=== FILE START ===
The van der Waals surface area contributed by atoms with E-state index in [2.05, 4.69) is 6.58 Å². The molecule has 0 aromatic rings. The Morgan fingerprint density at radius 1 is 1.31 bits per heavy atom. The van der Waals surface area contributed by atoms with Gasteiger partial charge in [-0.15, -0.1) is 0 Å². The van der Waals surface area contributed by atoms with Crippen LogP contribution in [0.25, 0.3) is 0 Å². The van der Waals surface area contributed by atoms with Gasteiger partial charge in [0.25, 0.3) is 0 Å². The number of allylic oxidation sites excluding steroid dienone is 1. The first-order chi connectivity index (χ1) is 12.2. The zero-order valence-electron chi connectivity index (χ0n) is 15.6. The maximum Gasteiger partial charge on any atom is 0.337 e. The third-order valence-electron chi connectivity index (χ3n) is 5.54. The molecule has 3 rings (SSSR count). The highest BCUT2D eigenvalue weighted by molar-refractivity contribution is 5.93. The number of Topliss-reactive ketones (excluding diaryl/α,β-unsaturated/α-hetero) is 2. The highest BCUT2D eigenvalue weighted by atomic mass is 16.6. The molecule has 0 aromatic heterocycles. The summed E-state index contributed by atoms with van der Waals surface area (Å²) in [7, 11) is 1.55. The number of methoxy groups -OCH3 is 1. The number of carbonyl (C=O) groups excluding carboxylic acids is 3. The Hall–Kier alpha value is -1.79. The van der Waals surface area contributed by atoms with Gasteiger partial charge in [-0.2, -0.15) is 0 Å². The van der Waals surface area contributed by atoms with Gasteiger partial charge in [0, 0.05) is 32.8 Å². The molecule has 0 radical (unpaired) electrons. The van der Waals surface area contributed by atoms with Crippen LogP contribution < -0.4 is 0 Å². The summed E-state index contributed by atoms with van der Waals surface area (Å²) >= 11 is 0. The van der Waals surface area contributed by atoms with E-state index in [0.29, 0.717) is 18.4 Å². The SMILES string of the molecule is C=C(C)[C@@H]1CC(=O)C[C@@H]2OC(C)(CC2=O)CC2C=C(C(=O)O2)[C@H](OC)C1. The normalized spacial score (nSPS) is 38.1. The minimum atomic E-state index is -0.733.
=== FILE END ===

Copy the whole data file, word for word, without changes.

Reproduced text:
The van der Waals surface area contributed by atoms with E-state index in [2.05, 4.69) is 6.58 Å². The molecule has 0 aromatic rings. The Morgan fingerprint density at radius 1 is 1.31 bits per heavy atom. The van der Waals surface area contributed by atoms with Gasteiger partial charge in [-0.15, -0.1) is 0 Å². The van der Waals surface area contributed by atoms with Crippen LogP contribution in [0.25, 0.3) is 0 Å². The van der Waals surface area contributed by atoms with Gasteiger partial charge in [0.25, 0.3) is 0 Å². The number of allylic oxidation sites excluding steroid dienone is 1. The first-order chi connectivity index (χ1) is 12.2. The zero-order valence-electron chi connectivity index (χ0n) is 15.6. The maximum Gasteiger partial charge on any atom is 0.337 e. The third-order valence-electron chi connectivity index (χ3n) is 5.54. The molecule has 3 rings (SSSR count). The highest BCUT2D eigenvalue weighted by molar-refractivity contribution is 5.93. The number of Topliss-reactive ketones (excluding diaryl/α,β-unsaturated/α-hetero) is 2. The highest BCUT2D eigenvalue weighted by atomic mass is 16.6. The molecule has 0 aromatic heterocycles. The summed E-state index contributed by atoms with van der Waals surface area (Å²) in [7, 11) is 1.55. The number of methoxy groups -OCH3 is 1. The number of carbonyl (C=O) groups excluding carboxylic acids is 3. The Hall–Kier alpha value is -1.79. The van der Waals surface area contributed by atoms with Gasteiger partial charge in [-0.2, -0.15) is 0 Å². The van der Waals surface area contributed by atoms with Gasteiger partial charge in [0, 0.05) is 32.8 Å². The molecule has 0 radical (unpaired) electrons. The van der Waals surface area contributed by atoms with Crippen LogP contribution < -0.4 is 0 Å². The summed E-state index contributed by atoms with van der Waals surface area (Å²) >= 11 is 0. The van der Waals surface area contributed by atoms with E-state index in [0.29, 0.717) is 18.4 Å². The SMILES string of the molecule is C=C(C)[C@@H]1CC(=O)C[C@@H]2OC(C)(CC2=O)CC2C=C(C(=O)O2)[C@H](OC)C1. The normalized spacial score (nSPS) is 38.1. The minimum atomic E-state index is -0.733.